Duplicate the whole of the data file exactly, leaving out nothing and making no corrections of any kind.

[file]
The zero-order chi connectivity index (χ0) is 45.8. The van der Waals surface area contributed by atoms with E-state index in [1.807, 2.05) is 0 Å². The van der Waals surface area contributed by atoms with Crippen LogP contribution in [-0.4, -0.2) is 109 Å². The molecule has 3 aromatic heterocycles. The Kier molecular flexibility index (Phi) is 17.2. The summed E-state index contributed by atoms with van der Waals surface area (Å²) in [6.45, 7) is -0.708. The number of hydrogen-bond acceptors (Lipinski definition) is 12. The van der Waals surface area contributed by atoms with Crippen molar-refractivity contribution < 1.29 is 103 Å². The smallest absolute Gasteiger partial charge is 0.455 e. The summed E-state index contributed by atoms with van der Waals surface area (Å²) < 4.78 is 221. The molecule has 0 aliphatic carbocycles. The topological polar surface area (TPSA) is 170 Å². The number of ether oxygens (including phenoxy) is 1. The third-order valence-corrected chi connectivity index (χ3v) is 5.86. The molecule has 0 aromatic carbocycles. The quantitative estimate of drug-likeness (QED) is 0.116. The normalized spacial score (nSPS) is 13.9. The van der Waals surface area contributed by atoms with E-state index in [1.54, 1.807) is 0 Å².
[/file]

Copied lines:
The zero-order chi connectivity index (χ0) is 45.8. The van der Waals surface area contributed by atoms with E-state index in [1.807, 2.05) is 0 Å². The van der Waals surface area contributed by atoms with Crippen LogP contribution in [-0.4, -0.2) is 109 Å². The molecule has 3 aromatic heterocycles. The Kier molecular flexibility index (Phi) is 17.2. The summed E-state index contributed by atoms with van der Waals surface area (Å²) in [6.45, 7) is -0.708. The number of hydrogen-bond acceptors (Lipinski definition) is 12. The van der Waals surface area contributed by atoms with Crippen molar-refractivity contribution < 1.29 is 103 Å². The smallest absolute Gasteiger partial charge is 0.455 e. The summed E-state index contributed by atoms with van der Waals surface area (Å²) < 4.78 is 221. The molecule has 0 aliphatic carbocycles. The topological polar surface area (TPSA) is 170 Å². The number of ether oxygens (including phenoxy) is 1. The third-order valence-corrected chi connectivity index (χ3v) is 5.86. The molecule has 0 aromatic carbocycles. The quantitative estimate of drug-likeness (QED) is 0.116. The normalized spacial score (nSPS) is 13.9. The van der Waals surface area contributed by atoms with E-state index in [1.54, 1.807) is 0 Å².